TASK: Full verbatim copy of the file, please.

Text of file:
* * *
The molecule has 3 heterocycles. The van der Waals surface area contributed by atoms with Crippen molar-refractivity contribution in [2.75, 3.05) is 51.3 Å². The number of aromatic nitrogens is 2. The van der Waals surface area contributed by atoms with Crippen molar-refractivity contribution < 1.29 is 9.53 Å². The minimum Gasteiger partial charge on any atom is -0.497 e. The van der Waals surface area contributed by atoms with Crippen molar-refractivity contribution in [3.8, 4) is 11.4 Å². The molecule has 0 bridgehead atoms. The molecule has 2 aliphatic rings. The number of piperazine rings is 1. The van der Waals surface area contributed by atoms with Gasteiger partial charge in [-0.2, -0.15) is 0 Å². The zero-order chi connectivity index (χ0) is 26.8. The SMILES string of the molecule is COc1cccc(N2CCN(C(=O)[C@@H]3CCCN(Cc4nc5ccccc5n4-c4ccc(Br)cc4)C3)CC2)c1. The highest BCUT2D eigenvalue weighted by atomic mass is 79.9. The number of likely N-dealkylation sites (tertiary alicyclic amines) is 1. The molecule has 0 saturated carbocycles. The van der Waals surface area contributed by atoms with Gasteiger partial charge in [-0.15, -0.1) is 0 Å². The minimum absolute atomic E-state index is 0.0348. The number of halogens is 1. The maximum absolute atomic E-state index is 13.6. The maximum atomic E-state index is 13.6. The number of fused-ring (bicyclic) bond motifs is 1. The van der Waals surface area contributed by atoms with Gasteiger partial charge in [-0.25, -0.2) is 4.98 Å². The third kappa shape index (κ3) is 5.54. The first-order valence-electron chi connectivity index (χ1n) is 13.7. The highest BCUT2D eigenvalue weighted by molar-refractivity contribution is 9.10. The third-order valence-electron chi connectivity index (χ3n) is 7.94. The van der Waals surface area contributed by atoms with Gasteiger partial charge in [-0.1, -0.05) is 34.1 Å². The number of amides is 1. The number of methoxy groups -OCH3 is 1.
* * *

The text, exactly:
The molecule has 3 heterocycles. The van der Waals surface area contributed by atoms with Crippen molar-refractivity contribution in [2.75, 3.05) is 51.3 Å². The number of aromatic nitrogens is 2. The van der Waals surface area contributed by atoms with Crippen molar-refractivity contribution < 1.29 is 9.53 Å². The minimum Gasteiger partial charge on any atom is -0.497 e. The van der Waals surface area contributed by atoms with Crippen molar-refractivity contribution in [3.8, 4) is 11.4 Å². The molecule has 0 bridgehead atoms. The molecule has 2 aliphatic rings. The number of piperazine rings is 1. The van der Waals surface area contributed by atoms with Gasteiger partial charge in [-0.2, -0.15) is 0 Å². The zero-order chi connectivity index (χ0) is 26.8. The SMILES string of the molecule is COc1cccc(N2CCN(C(=O)[C@@H]3CCCN(Cc4nc5ccccc5n4-c4ccc(Br)cc4)C3)CC2)c1. The highest BCUT2D eigenvalue weighted by atomic mass is 79.9. The number of likely N-dealkylation sites (tertiary alicyclic amines) is 1. The molecule has 0 saturated carbocycles. The van der Waals surface area contributed by atoms with Gasteiger partial charge in [-0.15, -0.1) is 0 Å². The minimum absolute atomic E-state index is 0.0348. The number of halogens is 1. The maximum absolute atomic E-state index is 13.6. The maximum atomic E-state index is 13.6. The number of fused-ring (bicyclic) bond motifs is 1. The van der Waals surface area contributed by atoms with Gasteiger partial charge in [-0.25, -0.2) is 4.98 Å². The third kappa shape index (κ3) is 5.54. The first-order valence-electron chi connectivity index (χ1n) is 13.7. The highest BCUT2D eigenvalue weighted by molar-refractivity contribution is 9.10. The third-order valence-electron chi connectivity index (χ3n) is 7.94. The van der Waals surface area contributed by atoms with Gasteiger partial charge in [-0.1, -0.05) is 34.1 Å². The number of amides is 1. The number of methoxy groups -OCH3 is 1.